“My objective is to develop a conceptual approach that is the foundation of our communication with clients,” he adds. “The better and quicker we can explain our reasoning, the more successful we will be. The ‘just trust us’ times are over, there is just too much data available on just about everything these days, and all at everybody’s fingertips. We need to demonstrate that we can develop insight and foresight based on this confusing and often contradictory data. The team is doing a great job at this but they are equally good at making the right decisions, initiating the right measures and speaking to all of the rank and files at the IMF.”
This article was previously published in the print magazine as "Are You on Thin Ice or Solid Ground? What Does Your CEO Think About You?"
The 2012 SecurityDreamer Research
Each year since 2005, SecurityDreamer blogger and industry analyst, Steve Hunt, conducts surveys of end user security executives, tracking trends related to the business of security. According to Hunt’s research, narratives yield more insight and are more accurate than statistics. Therefore, the SecurityDreamer approach is to conduct dozens of personal interviews, by phone, email or in person. Each interview covers a subset of topics. Data gathered is generally qualitative and anecdotal, rather than quantitative.
The 2012 survey asked leading CSOs about topics such as: Budgeting/Spending, Business Continuity, Executive Buy-in, Identity Theft, Operational Best Practices, Penetration Testing, Social Engineering, Strategy & Planning, Technology Lifecycle Management and More.
Approximately 50 companies participated in the survey, representing 11 industries.
Summary of Findings
While operational security budgets saw little growth across all industries, spending for new projects increased steadily in Energy, Finance, High-Tech and Entertainment. New IT security and physical security projects most notably included:
• Security operations centers
• Virtual command centers
• Security information management systems (SIEM, PSIM)
• Networked cameras and sensors at high-risk facilities
CSOs and CISOs complained that their greatest business challenge is metrics, says Hunt. “Normal operational metrics, such as improved response time to security incidents, or numbers of malicious code detections are not compelling to business leaders.” Security executives seek better ways to calculate ROI, justify purchases, and measure the success of deployments, according to the research.
Most Surprising Finding of 2012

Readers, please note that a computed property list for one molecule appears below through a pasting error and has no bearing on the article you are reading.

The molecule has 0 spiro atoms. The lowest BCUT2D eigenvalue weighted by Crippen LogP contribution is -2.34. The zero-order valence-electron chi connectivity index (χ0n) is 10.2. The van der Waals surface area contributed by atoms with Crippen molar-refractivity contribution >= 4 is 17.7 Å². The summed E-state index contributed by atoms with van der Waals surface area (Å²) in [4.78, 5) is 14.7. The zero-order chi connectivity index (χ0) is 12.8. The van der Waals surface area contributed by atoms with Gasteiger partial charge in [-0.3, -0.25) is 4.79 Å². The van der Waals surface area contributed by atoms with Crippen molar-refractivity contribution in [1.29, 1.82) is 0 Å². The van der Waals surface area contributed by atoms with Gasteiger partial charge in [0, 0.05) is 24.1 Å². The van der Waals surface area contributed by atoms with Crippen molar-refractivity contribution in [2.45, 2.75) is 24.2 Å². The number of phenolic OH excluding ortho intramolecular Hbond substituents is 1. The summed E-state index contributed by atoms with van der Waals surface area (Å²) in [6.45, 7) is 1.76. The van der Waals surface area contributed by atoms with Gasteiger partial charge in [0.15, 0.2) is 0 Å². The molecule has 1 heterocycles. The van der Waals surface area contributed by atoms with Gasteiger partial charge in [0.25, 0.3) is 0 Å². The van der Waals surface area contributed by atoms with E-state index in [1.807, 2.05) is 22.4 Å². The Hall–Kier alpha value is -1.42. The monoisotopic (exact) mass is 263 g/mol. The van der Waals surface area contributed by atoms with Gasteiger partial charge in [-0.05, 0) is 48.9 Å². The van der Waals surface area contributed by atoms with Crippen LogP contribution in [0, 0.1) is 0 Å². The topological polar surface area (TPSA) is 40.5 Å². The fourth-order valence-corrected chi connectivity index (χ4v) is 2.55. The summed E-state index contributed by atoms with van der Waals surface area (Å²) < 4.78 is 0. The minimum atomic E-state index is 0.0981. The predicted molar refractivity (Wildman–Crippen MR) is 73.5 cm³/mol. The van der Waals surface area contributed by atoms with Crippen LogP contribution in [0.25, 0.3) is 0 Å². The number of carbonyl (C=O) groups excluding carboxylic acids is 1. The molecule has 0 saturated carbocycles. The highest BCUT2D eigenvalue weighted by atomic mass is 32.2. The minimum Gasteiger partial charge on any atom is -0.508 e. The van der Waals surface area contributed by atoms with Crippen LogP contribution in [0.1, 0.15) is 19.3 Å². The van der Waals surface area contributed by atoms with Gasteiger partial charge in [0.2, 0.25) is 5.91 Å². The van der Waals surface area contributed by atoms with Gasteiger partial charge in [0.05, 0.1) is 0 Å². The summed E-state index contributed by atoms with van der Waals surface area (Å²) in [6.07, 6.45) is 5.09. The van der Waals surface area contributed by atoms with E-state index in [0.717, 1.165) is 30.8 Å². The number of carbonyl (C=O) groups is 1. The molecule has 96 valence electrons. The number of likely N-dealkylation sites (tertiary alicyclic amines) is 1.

The most surprising finding, says Hunt, is Collecting Company Wisdom. Far more companies in more industries are documenting processes than we’ve seen in previous surveys, he says. Continual Improvement (a la Baldrige, Kaizen, Six Sigma, etc) appears to be the primary motivation. Security executives realize that much of the know-how of security operations resides in the heads of its local security managers, says Hunt. In a hope to benefit from the sharing of this business intelligence, companies are using a variety of techniques (surveys, performance reviews, online forms) to gather it.
Least Aware of This Threat
Physical threats to information rose to the top of the list of issues about which CISOs and CSOs know the least, says Hunt. “Every security executive we interviewed had an understanding of physical threats to information (unauthorized visitors, dumpster diving, etc) but almost none had studied or measured the risks associated with physical threats to information, nor did they have in place thorough procedures to protect against it.”
Least Prepared for This Threat
Two related concepts represent the threat for which nearly all security executives feel least prepared to address: Social engineering and physical penetration. Every security executive confessed that confidential company information was as risk of social engineer attacks. Physical penetrations were even more frightening to some executives who were certain that their confidential company information could be collected and conveyed out of the building (in the form of printed documents, photos, memory sticks, etc) by
• An unauthorized visitor tailgating into the building
• An attacker bypassing security controls at doors and fences
• Rogue employees or contractors
• An internal attacker of any type